After almost four decades as a teacher, Mike Cantlon still doesn’t have all the answers.
But he does know the right questions – provocative, open-ended ones that bring out the best in some of the brightest kids in Spokane.
Cantlon is Spokane’s gift to the gifted and the patriarch of the Libby Center, where a generation of children has found motivation and inspiration from the man they know as “Mike.”
“He’s sort of the wise grandfather,” eighth-grader Duff Overstreet said last week.
However, Cantlon is a real-life grandfather as well, and it’s time to retire.
Cantlon isn’t sure what to expect. “You’ve been busy for so long and all of a sudden it’s not there anymore,” he said.
“I love what I do so much, the fear is you’ll lose your identity,” said Cantlon, who has many: beloved teacher, founder of the mind-broadening Satori Summer Camp at Eastern Washington University; and guest conductor for the Spokane Symphony’s annual Holiday Pops concert.
For that role he dresses as Santa – an easy transition for a man with flowing locks of gray framing round-rimmed glasses and a gentle face.
His debut didn’t go as planned.
“I took this big candy cane and was using it as a baton,” Cantlon said. “I accidentally smashed it against the podium, and candy bits splintered everywhere. You could see the orchestra members ducking to one side.”
They included his wife, Barb, who played English horn and oboe with the symphony for 37 years.
Cantlon may lack his own musical pedigree, but he excels at helping children.
First they must find their voice, a concept Cantlon appreciated in his first years as a teacher.
“I’ve learned to be a good listener,” Cantlon said. “That builds a bond, and when you’re willing to listen to someone in an honest way, then you can connect.”
Those connections were forged almost by accident. After graduating from Gonzaga Prep, Cantlon earned a degree in biology from Eastern Washington University.
“But there weren’t any jobs available,” said Cantlon, who worked as a clothing buyer for the Crescent department store while volunteering in a gifted education program at Post Falls High School.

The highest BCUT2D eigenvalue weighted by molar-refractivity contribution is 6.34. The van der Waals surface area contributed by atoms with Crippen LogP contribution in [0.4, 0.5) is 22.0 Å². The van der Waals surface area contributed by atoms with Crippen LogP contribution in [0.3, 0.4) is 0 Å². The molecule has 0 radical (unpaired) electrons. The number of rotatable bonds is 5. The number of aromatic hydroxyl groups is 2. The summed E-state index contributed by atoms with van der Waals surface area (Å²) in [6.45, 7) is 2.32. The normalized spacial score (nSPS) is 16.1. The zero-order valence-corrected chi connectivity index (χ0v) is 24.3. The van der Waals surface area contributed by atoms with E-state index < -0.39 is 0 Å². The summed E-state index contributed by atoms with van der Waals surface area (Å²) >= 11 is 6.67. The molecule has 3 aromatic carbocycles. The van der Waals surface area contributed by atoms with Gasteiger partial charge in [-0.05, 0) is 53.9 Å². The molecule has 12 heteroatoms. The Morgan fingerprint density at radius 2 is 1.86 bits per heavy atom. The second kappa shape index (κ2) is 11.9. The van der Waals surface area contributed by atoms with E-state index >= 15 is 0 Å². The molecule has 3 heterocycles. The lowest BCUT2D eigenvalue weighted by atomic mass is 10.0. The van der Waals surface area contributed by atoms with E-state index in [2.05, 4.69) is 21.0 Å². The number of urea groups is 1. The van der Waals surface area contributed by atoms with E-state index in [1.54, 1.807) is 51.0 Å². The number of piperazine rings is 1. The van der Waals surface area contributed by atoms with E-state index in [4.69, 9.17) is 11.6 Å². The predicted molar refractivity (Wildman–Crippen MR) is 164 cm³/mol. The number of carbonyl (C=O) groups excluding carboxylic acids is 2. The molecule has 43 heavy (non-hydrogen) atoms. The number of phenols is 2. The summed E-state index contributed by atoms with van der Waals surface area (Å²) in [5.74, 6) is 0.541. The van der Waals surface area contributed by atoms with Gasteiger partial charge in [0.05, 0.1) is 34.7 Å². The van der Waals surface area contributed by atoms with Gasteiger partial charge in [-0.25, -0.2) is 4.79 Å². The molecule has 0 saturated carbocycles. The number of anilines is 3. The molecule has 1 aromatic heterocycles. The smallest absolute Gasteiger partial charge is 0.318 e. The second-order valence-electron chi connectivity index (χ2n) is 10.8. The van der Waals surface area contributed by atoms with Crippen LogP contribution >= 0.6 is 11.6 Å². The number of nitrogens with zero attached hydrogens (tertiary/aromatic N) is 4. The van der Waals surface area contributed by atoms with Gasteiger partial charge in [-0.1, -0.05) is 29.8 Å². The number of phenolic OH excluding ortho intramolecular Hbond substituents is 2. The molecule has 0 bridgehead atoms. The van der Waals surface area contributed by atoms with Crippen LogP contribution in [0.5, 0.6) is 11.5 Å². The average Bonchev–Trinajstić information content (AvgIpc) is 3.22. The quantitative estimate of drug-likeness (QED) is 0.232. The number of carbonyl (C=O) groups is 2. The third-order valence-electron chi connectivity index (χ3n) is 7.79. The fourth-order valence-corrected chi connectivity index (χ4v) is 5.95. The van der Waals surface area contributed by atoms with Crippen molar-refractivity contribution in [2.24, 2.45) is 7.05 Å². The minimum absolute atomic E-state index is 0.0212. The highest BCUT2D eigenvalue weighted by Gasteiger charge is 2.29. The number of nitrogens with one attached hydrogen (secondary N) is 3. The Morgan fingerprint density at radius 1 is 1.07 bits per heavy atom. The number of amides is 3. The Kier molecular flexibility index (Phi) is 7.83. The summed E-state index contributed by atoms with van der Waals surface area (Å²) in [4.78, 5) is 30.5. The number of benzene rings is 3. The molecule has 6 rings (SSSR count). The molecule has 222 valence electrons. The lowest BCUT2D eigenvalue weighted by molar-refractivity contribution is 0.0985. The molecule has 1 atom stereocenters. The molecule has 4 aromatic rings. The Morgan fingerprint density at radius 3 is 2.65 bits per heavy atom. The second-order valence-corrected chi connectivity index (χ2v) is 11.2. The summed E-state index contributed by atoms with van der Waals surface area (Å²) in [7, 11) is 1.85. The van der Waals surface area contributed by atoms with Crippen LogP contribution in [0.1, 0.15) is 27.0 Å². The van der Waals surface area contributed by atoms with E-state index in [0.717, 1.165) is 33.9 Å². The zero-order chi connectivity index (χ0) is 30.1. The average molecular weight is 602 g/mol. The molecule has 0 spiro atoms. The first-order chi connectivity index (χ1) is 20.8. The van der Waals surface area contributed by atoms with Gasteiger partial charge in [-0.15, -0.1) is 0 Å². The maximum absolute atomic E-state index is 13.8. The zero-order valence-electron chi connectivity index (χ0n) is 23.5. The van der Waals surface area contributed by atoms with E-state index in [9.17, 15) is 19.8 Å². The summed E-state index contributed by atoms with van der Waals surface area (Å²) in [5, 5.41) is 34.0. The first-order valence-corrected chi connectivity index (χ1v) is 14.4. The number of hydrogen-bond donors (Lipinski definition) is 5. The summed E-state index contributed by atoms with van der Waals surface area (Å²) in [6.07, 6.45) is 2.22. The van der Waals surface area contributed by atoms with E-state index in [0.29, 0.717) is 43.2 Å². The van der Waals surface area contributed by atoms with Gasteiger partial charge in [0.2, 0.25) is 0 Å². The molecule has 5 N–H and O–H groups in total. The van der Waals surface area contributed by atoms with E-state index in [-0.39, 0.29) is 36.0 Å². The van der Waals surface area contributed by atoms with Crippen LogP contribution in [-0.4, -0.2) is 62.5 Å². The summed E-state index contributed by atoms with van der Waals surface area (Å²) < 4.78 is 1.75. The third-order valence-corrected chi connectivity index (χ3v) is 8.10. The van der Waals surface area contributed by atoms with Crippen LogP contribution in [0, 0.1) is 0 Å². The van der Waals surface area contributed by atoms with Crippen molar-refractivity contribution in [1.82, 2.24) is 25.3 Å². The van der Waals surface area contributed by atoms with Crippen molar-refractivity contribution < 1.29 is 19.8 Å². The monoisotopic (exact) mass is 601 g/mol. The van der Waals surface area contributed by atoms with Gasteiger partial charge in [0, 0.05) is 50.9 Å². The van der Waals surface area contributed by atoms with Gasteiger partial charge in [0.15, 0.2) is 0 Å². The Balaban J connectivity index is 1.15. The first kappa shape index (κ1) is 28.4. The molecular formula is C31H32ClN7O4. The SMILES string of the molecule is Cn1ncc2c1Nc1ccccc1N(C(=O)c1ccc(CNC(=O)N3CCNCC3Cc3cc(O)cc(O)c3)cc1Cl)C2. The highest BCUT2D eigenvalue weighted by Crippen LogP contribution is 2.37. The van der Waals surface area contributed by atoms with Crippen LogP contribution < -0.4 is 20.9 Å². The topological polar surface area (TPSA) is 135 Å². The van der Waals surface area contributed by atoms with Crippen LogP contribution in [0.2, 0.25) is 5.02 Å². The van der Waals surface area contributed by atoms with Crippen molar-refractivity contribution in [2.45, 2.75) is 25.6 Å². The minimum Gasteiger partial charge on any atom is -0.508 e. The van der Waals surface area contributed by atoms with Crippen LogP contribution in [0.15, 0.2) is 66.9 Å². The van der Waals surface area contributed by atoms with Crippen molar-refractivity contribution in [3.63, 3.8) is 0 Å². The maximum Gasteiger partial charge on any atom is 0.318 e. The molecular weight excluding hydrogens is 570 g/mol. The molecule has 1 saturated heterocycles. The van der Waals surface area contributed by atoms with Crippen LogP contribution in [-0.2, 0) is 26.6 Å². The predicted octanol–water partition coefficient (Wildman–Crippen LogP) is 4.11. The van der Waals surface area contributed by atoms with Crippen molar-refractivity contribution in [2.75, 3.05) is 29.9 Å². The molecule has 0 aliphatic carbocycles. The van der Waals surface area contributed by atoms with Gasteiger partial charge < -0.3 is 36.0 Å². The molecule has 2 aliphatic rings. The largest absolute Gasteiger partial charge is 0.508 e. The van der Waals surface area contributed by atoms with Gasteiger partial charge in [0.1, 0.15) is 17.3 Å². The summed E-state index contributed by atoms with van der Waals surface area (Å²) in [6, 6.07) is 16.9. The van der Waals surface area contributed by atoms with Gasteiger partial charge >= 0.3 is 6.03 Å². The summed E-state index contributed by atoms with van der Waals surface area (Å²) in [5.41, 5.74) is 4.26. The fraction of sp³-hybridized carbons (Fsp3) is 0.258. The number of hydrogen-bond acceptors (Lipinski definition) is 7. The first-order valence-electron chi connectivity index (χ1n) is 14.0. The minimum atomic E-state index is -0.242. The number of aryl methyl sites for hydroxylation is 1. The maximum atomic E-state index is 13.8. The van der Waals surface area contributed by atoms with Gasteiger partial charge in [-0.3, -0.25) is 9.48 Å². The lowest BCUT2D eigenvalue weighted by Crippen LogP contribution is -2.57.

“It was pilot program,” said Cantlon.
And it changed his life.
Later, at an educators’ gathering at EWU in the late 1970s, word got out that the Kent School District in Western Washington need someone for its gifted program.
“Someone popped up and said ‘call Mike,’ ” recalled Cantlon, who soon got an over-the-phone job offer.
With the support of his wife – “the greatest human I’ve ever met in my life,” Cantlon said – he took it.
He also took the job sight unseen. It was an eye-opener in several ways: He was greeted by breathtaking views of Mount Rainier, but also the news that he would be responsible for finding his own teaching materials.
“This is a gifted program – I didn’t think you needed books,” the principal told Cantlon, who had three days to put together lesson plans.
He found them at the University of Washington bookstore, along with “more freedom to create a curriculum.”
Back in Spokane, Cantlon helped start the Odyssey program in 1997.
Today, Odyssey includes 320 gifted students in grades four through eight inside the walls of the old Libby Middle School. The school building a block south of East Sprague Avenue in the East Central Neighborhood also houses the Tessera program, a once-a-week complement to Odyssey which serves about 400 third- through sixth-graders.
There is no typical day at Odyssey, which is a reflection of Cantlon. Biology projects share display space with calligraphy. Geometry takes form in paper buildings constructed by the students.
Said eighth-grader Georgia Kettrick: “I like how he talked about angles and related them to real life – like how you can tell how tall something is by the shadow.”
As the father of gifted education in Spokane, Cantlon casts a big shadow, but more intimate than intimidating with his flowing beard and leather vest stuffed with pens.
Since the beginning, Cantlon has been on a first-name basis with his students. But instead of losing their respect, he gained their trust.
“He has such a strong philosophical understanding of gifted students,” Libby principal Debra De Witt said.
“I feel like he’s been this soul mate, someone who really understood what gifted kids need, but also that all gifted kids are different,” De Witt said.
Those children will return to Libby in the fall, but Cantlon won’t be there. He and Barb may visit the Netherlands, home to his son and grandson.
“My daughter-in-law told me it’s time to retire,” Cantlon said with one eye on the future and the other on his beloved classroom.
Cantlon takes a look around.
“These kids have a lot of wonderful, creative thoughts, and they need to be heard,” Cantlon said.
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